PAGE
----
She expressed Tuesday on her blog at the Alliance of Confessing Evangelicals that the Council on Biblical Manhood and Womanhood, the organization that sponsored the Nashville Statement, still proves problematic in her view in light of its part in a vigorous debate about the nature of the Trinity, a first-order doctrinal issue. Some of the teachings on masculinity and femininity that have been taught from CBMW's website and at their conferences are also troubling and remain unresolved, she wrote.

In an interview Wednesday with The Christian Post, Byrd said that her hesitancy to sign on to the Nashville Statement has a history to it given this Trinity debate — specifically the controversy over what is known in theological circles as "ESS," eternal subordination of the Son — a debate in which the CMBW played a major role in recent years. 

"They then made the statement that 'OK, well, it doesn't really matter what your view on the Trinity is, as far as that goes, as long as you subscribe to the Danvers statement," Byrd explained.

The Danvers Statement is a 2007 CBMW theological document, structured similarly to the Nashville Statement, which addresses "uncertainty and confusion in our culture regarding the complementary differences between masculinity and femininity."

She continued to say that as someone who hails from a similar theological camp — Byrd is an orthodox Presbyterian — she has tried to "be a friendly voice" from within, speaking out about this in the last several years. She has expressed considerable concern about some of the group's teachings that feed hyper-masculine and hyper-feminine gender roles that do not come with a divine, scriptural stamp of approval.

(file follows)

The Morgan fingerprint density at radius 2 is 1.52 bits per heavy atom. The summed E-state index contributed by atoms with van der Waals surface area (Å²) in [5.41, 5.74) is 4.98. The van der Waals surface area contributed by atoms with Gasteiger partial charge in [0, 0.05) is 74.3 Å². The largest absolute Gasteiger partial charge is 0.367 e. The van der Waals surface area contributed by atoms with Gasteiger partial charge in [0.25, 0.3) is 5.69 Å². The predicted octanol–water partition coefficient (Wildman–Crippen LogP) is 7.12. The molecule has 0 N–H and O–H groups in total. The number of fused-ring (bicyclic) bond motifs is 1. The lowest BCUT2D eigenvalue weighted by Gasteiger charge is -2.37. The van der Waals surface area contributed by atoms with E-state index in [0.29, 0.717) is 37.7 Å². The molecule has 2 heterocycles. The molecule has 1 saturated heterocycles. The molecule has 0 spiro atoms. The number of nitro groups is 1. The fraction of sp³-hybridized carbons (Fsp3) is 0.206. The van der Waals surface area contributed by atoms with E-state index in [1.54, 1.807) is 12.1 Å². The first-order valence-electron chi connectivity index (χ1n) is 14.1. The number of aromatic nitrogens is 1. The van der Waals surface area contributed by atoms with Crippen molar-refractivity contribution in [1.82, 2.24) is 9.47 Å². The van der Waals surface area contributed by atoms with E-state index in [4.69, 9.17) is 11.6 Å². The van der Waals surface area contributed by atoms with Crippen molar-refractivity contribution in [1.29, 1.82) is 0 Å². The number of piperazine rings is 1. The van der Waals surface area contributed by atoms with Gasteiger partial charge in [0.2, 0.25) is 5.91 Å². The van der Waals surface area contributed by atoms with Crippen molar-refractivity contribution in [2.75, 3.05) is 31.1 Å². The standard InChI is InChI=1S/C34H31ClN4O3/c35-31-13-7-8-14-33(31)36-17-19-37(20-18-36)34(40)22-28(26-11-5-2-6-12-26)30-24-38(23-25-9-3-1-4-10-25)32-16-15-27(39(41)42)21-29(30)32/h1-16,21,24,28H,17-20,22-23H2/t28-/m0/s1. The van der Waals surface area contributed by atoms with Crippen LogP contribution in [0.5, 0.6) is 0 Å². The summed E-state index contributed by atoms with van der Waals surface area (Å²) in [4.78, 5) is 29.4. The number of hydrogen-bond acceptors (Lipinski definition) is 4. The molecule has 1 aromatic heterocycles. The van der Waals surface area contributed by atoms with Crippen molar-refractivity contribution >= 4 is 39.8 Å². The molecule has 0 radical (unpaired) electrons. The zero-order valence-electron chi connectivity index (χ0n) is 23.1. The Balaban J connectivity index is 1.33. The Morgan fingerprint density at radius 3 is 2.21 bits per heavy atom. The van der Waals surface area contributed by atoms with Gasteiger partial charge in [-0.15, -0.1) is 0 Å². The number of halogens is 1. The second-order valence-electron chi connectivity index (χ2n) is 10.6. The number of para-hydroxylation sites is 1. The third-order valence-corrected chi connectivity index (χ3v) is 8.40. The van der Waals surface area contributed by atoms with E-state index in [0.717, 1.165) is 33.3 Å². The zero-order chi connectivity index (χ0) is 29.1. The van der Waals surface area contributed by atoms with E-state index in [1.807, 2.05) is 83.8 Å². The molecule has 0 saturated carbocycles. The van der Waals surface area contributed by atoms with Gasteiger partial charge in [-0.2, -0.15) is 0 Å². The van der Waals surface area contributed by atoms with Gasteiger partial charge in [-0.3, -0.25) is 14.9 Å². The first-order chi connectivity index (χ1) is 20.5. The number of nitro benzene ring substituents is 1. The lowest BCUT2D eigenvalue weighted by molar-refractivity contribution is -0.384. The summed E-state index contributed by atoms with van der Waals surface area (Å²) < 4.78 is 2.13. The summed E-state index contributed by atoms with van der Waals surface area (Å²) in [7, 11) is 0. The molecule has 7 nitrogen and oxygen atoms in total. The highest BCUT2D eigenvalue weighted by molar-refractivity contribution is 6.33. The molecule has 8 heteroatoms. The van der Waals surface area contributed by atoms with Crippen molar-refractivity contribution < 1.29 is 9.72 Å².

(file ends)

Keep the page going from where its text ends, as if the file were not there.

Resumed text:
"My critiques have not been met with much friendliness," she recounted.

The Danvers Statement contains a troubling statement that appears to be fine in the beginning but goes on to say that "distinctions in masculine and feminine roles are ordained by God as part of the created order, and that should find an echo in every human heart," Byrd said.

But because of these past unresolved issues, this new Nashville Statement seems like mere "rebranding," she wrote on her blog.

Byrd told CP that "one thing that I think that is unloving about the [Nashville] statement is coming from CBMW's side is, that if they don't care about doctrine of God issues, which are first-order, and then why put something out about homosexuality being a sin. Well then, it comes off looking like homophobes to the world. Because why wouldn't you care about the doctrine of God first?"

"It's kind of a result of bad first-order theological principles," she said, noting that this was her major concern of the witness of this statement.

"CBMW also hasn't retracted any of the hyper-authoritarian, hyper-machismo teaching about manhood and their hyper-submissive and stereotypical teaching about womanhood. Instead, I have seen much more of the same by some of their popular leaders. So once again, I wonder if this is what applies to their 'divinely ordained differences?'" she wrote Tuesday, referring to Article 4 in the Nashville Statement.

The Nashville Statement contains 14 articles, each with an affirmation and denial. Article 4 states: 

WE AFFIRM that divinely ordained differences between male and female reflect God's original creation design and are meant for human good and human flourishing.

WE DENY that such differences are a result of the Fall or are a tragedy to be overcome."